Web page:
UCL Institute for Environmental Design and Engineering


Social (re)connection: choreographing architectural gestures in urban spaces


30 November 2016

Key facts

  • Funding Body/Client: UCL Grand Challenge of Human Wellbeing
  • Project Partners: UCL PCPH, UCL Psychology, UCL Political Science, UCL DPU, Bartlett School of Architecture
  • Total Project Value: £2,950 
  • UCL/IEDE Project Value Share: £2,950
  • Duration: 2013-2014
  • Status: Complete

Awarded the UCL Grand Challenge of Human Wellbeing: Behaviour Change Month Research Prize 2013, this research project sought to explore how social connections could be choreographed through a refashioning of the architectural gestures of non-place through the examination of the potential of design interventions in urban spaces to enhance social connectedness, create a sense of wellbeing and change the way people connect with the space and with others in it. The project takes Marc Augé’s (1995) notion of non-place as its starting point.

This assumes that highly transient spaces produced by supermodernity and used only for their functionality, deny the opportunity to create relational, historical or personal identities. The negative effects of ensuing social disconnectedness are striking, with loneliness and social isolation known to predict a number of physiological and psychological conditions. Drawing from principles of behaviour science and design research, strategies for enhancing social connections in urban spaces were identified.

A design call that embodied these strategies was developed and the commission awarded through a competitive process to Ivana Petrusevski and Deyan Nenov for the design concept sPins. Euston Square Gardens in close proximity to Euston station in London provided a case study for this field experimentation.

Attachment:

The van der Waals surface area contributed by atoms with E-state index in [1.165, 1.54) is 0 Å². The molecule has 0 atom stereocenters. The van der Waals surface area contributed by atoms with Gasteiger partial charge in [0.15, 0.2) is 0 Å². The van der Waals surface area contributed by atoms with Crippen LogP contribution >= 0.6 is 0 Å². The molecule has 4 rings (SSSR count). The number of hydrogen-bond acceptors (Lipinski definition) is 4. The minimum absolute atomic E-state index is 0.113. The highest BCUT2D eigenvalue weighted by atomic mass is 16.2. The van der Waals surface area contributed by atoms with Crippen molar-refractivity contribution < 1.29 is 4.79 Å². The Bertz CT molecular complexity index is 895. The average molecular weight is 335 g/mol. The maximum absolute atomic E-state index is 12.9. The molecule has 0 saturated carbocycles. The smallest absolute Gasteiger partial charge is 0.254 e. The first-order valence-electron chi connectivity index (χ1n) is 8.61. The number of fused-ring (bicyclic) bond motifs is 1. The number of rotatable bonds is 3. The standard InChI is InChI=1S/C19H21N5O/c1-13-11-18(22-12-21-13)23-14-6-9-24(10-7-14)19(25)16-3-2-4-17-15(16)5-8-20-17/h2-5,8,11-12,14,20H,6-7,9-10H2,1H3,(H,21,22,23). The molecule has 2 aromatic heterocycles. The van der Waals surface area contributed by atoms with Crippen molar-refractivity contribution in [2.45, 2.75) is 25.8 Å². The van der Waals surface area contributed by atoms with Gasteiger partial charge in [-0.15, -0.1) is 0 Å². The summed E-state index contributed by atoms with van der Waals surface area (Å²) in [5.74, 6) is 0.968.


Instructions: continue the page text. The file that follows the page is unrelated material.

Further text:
PIs: Claire McAndrew and Sonali Wayal

Co-Is: Anna Mavrogianni, Keith O’Brien, Manu Savani, Nikhilesh Sinha, Odysseas Diakakis-Damianidis, Emilie Glazer and Sarah O’Farrell 


The following outputs resulted from the project:

  • A summary report submitted to the UCL Centre for Behaviour Change that presented in detail the study design and results,
  • Two academic papers, one presenting the study methodology and key findings, and one focusing on the ethnographical aspects of the study,
  • The sPins installation designed by Ivana Petrusevski and Deyan Nenov in Euston Square Gardens 14-20 October 2013, as part of the Bloomsbury Festival (19-20 October 2013) of which the remit was ‘Connecting Communities’.

A short film documenting the sPins installation available via Bartlett TV: http://www.youtube.com/watch?v=k_PVkN_qxeU
Dissemination activities were intended to complement project deliverables. The project sPins formed part of the Bloomsbury Festival (19-20 October 2013) of which the remit ‘Connecting Communities’. A public talk titled ‘Meet the designers of sPins | Choreographing architectural gestures in urban spaces’ was given as part of the festival program on 17 October 2013.  The Social (Re)Connection project findings were also presented at the UCL Centre for Behaviour Change Summer School 2014. 


The findings of this exploratory study provide a lens through which to understand the conceptual robustness of Augé’s non-place and the possibility of (re)choreographing the urban fabric for human wellbeing. The insight garnered in relation to connections to the space is compelling and appears to support the redesign of architectural gestures for positive effect. The complex nature of social interactions in non-places indicates that the facilitation of social connections to others through architectural gestures and their potential to impact human wellbeing needs to be explored in future long-term research.

The strengths and limitations of the approach adopted in this pilot research are reviewed. The project offered a set of symbiotic design and psychosocial principles for enhancing social connectedness in non-places and speculation on future research directions that pave the way for more ambitious future experimentation. 


of sPins | Choreographing architectural gestures in urban spaces 

For further information please contact: Anna Mavrogianni